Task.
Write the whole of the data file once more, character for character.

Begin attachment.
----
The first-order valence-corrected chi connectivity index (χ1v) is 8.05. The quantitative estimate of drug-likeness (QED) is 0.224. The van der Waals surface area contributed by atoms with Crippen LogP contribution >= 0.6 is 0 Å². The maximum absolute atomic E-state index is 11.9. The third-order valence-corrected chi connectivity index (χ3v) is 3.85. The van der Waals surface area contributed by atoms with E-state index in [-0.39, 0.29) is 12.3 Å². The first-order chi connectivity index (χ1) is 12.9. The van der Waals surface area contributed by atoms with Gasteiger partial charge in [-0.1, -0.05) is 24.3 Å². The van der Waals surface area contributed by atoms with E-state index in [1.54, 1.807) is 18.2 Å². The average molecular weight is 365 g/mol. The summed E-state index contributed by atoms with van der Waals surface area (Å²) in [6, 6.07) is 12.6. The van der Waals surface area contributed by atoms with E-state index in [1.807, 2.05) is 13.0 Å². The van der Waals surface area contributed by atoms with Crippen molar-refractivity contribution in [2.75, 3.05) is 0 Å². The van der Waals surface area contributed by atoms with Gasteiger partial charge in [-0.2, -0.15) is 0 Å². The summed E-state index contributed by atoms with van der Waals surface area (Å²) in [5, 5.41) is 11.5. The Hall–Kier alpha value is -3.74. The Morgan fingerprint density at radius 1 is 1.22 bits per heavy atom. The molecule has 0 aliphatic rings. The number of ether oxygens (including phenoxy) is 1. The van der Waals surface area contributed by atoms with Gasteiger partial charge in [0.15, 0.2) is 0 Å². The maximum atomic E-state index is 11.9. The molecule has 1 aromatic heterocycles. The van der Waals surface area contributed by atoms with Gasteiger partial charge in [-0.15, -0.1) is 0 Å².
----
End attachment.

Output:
The first-order valence-corrected chi connectivity index (χ1v) is 8.05. The quantitative estimate of drug-likeness (QED) is 0.224. The van der Waals surface area contributed by atoms with Crippen LogP contribution >= 0.6 is 0 Å². The maximum absolute atomic E-state index is 11.9. The third-order valence-corrected chi connectivity index (χ3v) is 3.85. The van der Waals surface area contributed by atoms with E-state index in [-0.39, 0.29) is 12.3 Å². The first-order chi connectivity index (χ1) is 12.9. The van der Waals surface area contributed by atoms with Gasteiger partial charge in [-0.1, -0.05) is 24.3 Å². The van der Waals surface area contributed by atoms with E-state index in [1.54, 1.807) is 18.2 Å². The average molecular weight is 365 g/mol. The summed E-state index contributed by atoms with van der Waals surface area (Å²) in [6, 6.07) is 12.6. The van der Waals surface area contributed by atoms with E-state index in [1.807, 2.05) is 13.0 Å². The van der Waals surface area contributed by atoms with Crippen molar-refractivity contribution in [2.75, 3.05) is 0 Å². The van der Waals surface area contributed by atoms with Gasteiger partial charge in [-0.2, -0.15) is 0 Å². The summed E-state index contributed by atoms with van der Waals surface area (Å²) in [5, 5.41) is 11.5. The Hall–Kier alpha value is -3.74. The Morgan fingerprint density at radius 1 is 1.22 bits per heavy atom. The molecule has 0 aliphatic rings. The number of ether oxygens (including phenoxy) is 1. The van der Waals surface area contributed by atoms with Gasteiger partial charge in [0.15, 0.2) is 0 Å². The maximum atomic E-state index is 11.9. The molecule has 1 aromatic heterocycles. The van der Waals surface area contributed by atoms with Gasteiger partial charge in [-0.15, -0.1) is 0 Å².